If you want to read more about the relationship between the Seasonal Affective Disorder and the Standard American Diet, read my newsletter article here.


Acupuncture for Pain

Some of the tons of research and articles on acupuncture to treat pain:

Traditional Chinese acupuncture is “effective” at reducing knee osteoarthritis pain and improving function in people with knee osteoarthritis, say the researchers, who presented their findings in San Antonio at the American College of Rheumatology’s annual scientific meeting.

Arthritis Responds to Weather, Acupuncture United Press International – Oct. 19Washington Post – Oct. 19
Researchers told attendees at the American College of Rheumatology’s annual meeting that they have compiled valid data indicating changes in temperature or atmospheric pressure can cause increases in joint pain. Marc Hochberg, MD, MPH, a professor in the School of Medicine, says the studies ” . . . allow us to conclude that traditional Chinese acupuncture is an effective intervention for the relief of pain and improvement of function in patients with osteoarthritis of the knee.”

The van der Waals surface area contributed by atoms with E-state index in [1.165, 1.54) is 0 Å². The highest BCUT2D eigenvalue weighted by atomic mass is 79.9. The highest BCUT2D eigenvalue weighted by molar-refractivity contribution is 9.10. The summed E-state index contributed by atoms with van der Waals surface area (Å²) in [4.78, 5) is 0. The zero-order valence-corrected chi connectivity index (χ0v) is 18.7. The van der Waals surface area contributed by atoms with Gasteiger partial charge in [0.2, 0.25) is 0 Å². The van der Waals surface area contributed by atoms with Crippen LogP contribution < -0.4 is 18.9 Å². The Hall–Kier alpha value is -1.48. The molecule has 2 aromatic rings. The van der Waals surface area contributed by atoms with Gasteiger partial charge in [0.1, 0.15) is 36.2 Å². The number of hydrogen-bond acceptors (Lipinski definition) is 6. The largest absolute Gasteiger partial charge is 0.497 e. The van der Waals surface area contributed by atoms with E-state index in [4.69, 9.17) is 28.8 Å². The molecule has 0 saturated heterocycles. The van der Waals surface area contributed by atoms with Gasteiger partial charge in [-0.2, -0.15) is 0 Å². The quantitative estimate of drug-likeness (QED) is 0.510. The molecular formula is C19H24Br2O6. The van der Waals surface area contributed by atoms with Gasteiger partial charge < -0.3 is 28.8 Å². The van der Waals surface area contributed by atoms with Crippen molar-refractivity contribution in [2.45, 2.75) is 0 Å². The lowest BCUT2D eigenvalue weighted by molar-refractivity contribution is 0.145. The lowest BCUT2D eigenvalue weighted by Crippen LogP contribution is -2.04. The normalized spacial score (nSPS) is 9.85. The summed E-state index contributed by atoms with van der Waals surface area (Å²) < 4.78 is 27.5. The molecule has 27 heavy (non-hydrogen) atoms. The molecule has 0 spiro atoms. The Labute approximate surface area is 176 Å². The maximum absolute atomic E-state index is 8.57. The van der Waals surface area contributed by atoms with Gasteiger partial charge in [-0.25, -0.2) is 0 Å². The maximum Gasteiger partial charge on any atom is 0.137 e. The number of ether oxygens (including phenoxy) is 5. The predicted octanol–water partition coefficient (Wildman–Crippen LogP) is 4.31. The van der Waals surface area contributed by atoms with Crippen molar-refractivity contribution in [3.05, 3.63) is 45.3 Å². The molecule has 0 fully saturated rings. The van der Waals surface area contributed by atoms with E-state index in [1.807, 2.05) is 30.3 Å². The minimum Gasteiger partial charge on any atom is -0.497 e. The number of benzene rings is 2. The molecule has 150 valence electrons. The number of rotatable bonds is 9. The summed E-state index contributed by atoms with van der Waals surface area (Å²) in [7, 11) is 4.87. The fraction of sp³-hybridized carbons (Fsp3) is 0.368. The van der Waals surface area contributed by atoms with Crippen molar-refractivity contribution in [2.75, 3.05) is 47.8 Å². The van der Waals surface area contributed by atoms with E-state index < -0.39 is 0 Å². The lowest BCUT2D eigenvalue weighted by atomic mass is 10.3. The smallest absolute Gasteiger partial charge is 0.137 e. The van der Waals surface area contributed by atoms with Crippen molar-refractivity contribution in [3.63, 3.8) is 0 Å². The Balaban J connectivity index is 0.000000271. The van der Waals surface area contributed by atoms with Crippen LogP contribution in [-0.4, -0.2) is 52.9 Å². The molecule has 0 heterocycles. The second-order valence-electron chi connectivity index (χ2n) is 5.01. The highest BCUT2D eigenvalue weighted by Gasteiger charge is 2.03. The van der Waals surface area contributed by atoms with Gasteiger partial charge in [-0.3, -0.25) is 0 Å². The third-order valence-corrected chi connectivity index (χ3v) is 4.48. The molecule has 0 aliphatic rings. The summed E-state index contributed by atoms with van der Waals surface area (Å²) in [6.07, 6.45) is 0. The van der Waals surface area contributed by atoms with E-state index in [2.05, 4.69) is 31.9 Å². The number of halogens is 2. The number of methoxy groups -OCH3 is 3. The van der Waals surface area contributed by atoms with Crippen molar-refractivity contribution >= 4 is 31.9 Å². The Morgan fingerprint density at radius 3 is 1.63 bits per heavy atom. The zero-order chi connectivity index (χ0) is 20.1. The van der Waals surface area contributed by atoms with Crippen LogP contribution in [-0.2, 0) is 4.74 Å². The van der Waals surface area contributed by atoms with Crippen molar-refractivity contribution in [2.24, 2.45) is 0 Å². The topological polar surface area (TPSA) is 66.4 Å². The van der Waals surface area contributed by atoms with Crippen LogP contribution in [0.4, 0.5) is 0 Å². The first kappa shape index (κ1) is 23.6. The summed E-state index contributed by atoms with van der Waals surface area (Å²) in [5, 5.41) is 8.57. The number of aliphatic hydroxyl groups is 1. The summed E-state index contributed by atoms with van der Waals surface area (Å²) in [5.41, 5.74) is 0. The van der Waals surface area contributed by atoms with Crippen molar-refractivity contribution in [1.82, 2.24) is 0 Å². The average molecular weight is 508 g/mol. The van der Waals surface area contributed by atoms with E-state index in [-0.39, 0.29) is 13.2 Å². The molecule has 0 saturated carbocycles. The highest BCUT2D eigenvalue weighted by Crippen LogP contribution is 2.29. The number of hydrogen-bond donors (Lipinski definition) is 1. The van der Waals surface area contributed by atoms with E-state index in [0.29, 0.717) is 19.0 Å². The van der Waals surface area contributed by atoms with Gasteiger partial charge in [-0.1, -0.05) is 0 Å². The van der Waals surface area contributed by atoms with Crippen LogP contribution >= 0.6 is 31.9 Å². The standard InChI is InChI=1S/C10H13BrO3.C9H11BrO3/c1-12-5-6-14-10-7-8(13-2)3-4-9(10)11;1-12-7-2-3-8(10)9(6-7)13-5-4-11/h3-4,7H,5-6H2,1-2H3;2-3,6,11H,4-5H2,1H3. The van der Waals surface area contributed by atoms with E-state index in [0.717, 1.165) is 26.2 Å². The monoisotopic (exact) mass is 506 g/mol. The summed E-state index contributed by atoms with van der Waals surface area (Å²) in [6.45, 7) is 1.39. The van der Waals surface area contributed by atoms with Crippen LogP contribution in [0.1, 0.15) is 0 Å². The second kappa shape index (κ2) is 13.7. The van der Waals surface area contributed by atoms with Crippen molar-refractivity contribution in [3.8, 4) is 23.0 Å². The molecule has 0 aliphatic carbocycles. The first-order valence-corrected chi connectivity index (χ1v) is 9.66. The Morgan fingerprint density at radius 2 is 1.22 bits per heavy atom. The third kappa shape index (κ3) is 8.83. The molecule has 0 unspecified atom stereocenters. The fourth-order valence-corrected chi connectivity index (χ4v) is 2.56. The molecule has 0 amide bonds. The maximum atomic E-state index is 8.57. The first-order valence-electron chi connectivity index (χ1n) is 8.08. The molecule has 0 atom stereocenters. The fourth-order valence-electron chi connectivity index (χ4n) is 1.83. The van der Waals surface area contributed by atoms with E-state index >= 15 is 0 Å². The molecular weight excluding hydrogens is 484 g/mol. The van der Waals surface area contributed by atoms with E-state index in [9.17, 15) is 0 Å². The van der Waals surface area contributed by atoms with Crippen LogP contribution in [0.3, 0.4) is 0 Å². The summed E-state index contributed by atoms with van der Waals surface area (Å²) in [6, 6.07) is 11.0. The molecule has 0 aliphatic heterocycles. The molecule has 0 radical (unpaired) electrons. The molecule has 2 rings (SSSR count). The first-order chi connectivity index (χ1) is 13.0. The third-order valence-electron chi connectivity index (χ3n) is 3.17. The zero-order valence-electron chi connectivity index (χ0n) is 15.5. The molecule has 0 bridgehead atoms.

Acupuncture can ease the discomfort while waiting for an operation and perhaps even serve as an alternative to surgery. Seven patients have responded so well that at present they do not want an operation. (USD 9000 saved per operation).
Acupuncture to treat Rheumatoid Arthritis

ZHEREBKIN, Eastern Europe, conducted a randomised controlled clinical trial to study the efficacy of the multi-modality treatment of rheumatoid arthritis (RA) involving acupuncture (A) treatment.Methods: Measures assessed included the number of the inflamed joints, the joint index, duration of morning rigidity and a visual scale of pain.Results: Combining treatment of RA with Acupuncture was found to more effectively lower the values for the joint index and the visual scale of pain.Conclusions: The results of this trial indicated that acupuncture may improve the results of drug treatment.Zherebkin VV.